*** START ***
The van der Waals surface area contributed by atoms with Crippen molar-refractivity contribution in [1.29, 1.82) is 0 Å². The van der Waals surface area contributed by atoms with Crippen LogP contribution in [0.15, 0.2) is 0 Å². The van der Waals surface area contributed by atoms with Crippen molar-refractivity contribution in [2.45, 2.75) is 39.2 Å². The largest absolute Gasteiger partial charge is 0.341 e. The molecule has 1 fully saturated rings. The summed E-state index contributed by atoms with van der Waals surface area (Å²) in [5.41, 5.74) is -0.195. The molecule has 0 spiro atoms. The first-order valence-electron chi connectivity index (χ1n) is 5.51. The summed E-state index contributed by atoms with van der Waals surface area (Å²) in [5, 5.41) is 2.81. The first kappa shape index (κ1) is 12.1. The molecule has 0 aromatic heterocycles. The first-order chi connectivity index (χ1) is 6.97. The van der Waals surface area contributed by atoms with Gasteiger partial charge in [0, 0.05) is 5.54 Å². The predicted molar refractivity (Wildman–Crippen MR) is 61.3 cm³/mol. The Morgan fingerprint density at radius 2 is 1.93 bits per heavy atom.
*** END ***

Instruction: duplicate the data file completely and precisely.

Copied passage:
The van der Waals surface area contributed by atoms with Crippen molar-refractivity contribution in [1.29, 1.82) is 0 Å². The van der Waals surface area contributed by atoms with Crippen LogP contribution in [0.15, 0.2) is 0 Å². The van der Waals surface area contributed by atoms with Crippen molar-refractivity contribution in [2.45, 2.75) is 39.2 Å². The largest absolute Gasteiger partial charge is 0.341 e. The molecule has 1 fully saturated rings. The summed E-state index contributed by atoms with van der Waals surface area (Å²) in [5.41, 5.74) is -0.195. The molecule has 0 spiro atoms. The first-order valence-electron chi connectivity index (χ1n) is 5.51. The summed E-state index contributed by atoms with van der Waals surface area (Å²) in [5, 5.41) is 2.81. The first kappa shape index (κ1) is 12.1. The molecule has 0 aromatic heterocycles. The first-order chi connectivity index (χ1) is 6.97. The van der Waals surface area contributed by atoms with Gasteiger partial charge in [0, 0.05) is 5.54 Å². The predicted molar refractivity (Wildman–Crippen MR) is 61.3 cm³/mol. The Morgan fingerprint density at radius 2 is 1.93 bits per heavy atom.